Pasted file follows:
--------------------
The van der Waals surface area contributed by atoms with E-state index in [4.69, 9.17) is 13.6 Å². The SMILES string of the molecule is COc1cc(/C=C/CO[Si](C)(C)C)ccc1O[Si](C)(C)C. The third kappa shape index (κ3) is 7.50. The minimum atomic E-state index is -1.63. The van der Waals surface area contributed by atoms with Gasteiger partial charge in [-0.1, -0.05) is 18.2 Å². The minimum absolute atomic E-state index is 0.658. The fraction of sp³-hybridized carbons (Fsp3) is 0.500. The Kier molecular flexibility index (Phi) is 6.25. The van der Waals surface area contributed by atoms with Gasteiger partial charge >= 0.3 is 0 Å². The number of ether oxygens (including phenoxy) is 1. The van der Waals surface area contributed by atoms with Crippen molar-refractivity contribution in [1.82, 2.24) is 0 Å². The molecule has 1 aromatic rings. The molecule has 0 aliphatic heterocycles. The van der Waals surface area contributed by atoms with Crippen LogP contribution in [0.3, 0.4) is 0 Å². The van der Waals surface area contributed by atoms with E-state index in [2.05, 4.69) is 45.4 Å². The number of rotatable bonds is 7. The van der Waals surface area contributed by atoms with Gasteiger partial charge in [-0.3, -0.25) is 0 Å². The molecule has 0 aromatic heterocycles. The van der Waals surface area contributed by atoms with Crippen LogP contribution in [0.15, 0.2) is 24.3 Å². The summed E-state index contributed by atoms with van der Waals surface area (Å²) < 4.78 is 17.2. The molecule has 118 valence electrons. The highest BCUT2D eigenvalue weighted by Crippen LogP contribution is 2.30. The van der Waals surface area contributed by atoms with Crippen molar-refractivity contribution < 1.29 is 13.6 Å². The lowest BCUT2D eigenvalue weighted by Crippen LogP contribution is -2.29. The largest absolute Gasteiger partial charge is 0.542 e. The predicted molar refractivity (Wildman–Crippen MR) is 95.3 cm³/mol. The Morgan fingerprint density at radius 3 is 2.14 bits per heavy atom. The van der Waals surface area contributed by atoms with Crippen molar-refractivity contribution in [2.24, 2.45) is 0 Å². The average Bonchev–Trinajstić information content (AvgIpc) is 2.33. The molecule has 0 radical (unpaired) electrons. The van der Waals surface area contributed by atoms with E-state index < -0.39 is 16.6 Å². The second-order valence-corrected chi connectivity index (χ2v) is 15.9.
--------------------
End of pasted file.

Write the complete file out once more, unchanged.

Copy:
The van der Waals surface area contributed by atoms with E-state index in [4.69, 9.17) is 13.6 Å². The SMILES string of the molecule is COc1cc(/C=C/CO[Si](C)(C)C)ccc1O[Si](C)(C)C. The third kappa shape index (κ3) is 7.50. The minimum atomic E-state index is -1.63. The van der Waals surface area contributed by atoms with Gasteiger partial charge in [-0.1, -0.05) is 18.2 Å². The minimum absolute atomic E-state index is 0.658. The fraction of sp³-hybridized carbons (Fsp3) is 0.500. The Kier molecular flexibility index (Phi) is 6.25. The van der Waals surface area contributed by atoms with Gasteiger partial charge >= 0.3 is 0 Å². The number of ether oxygens (including phenoxy) is 1. The van der Waals surface area contributed by atoms with Crippen molar-refractivity contribution in [1.82, 2.24) is 0 Å². The molecule has 1 aromatic rings. The molecule has 0 aliphatic heterocycles. The van der Waals surface area contributed by atoms with Crippen LogP contribution in [0.3, 0.4) is 0 Å². The van der Waals surface area contributed by atoms with E-state index in [2.05, 4.69) is 45.4 Å². The number of rotatable bonds is 7. The van der Waals surface area contributed by atoms with Gasteiger partial charge in [-0.3, -0.25) is 0 Å². The molecule has 0 aromatic heterocycles. The van der Waals surface area contributed by atoms with Crippen LogP contribution in [0.15, 0.2) is 24.3 Å². The summed E-state index contributed by atoms with van der Waals surface area (Å²) < 4.78 is 17.2. The molecule has 118 valence electrons. The highest BCUT2D eigenvalue weighted by Crippen LogP contribution is 2.30. The van der Waals surface area contributed by atoms with Crippen molar-refractivity contribution < 1.29 is 13.6 Å². The lowest BCUT2D eigenvalue weighted by Crippen LogP contribution is -2.29. The largest absolute Gasteiger partial charge is 0.542 e. The predicted molar refractivity (Wildman–Crippen MR) is 95.3 cm³/mol. The Morgan fingerprint density at radius 3 is 2.14 bits per heavy atom. The van der Waals surface area contributed by atoms with Crippen molar-refractivity contribution in [2.24, 2.45) is 0 Å². The average Bonchev–Trinajstić information content (AvgIpc) is 2.33. The molecule has 0 radical (unpaired) electrons. The van der Waals surface area contributed by atoms with E-state index < -0.39 is 16.6 Å². The second-order valence-corrected chi connectivity index (χ2v) is 15.9.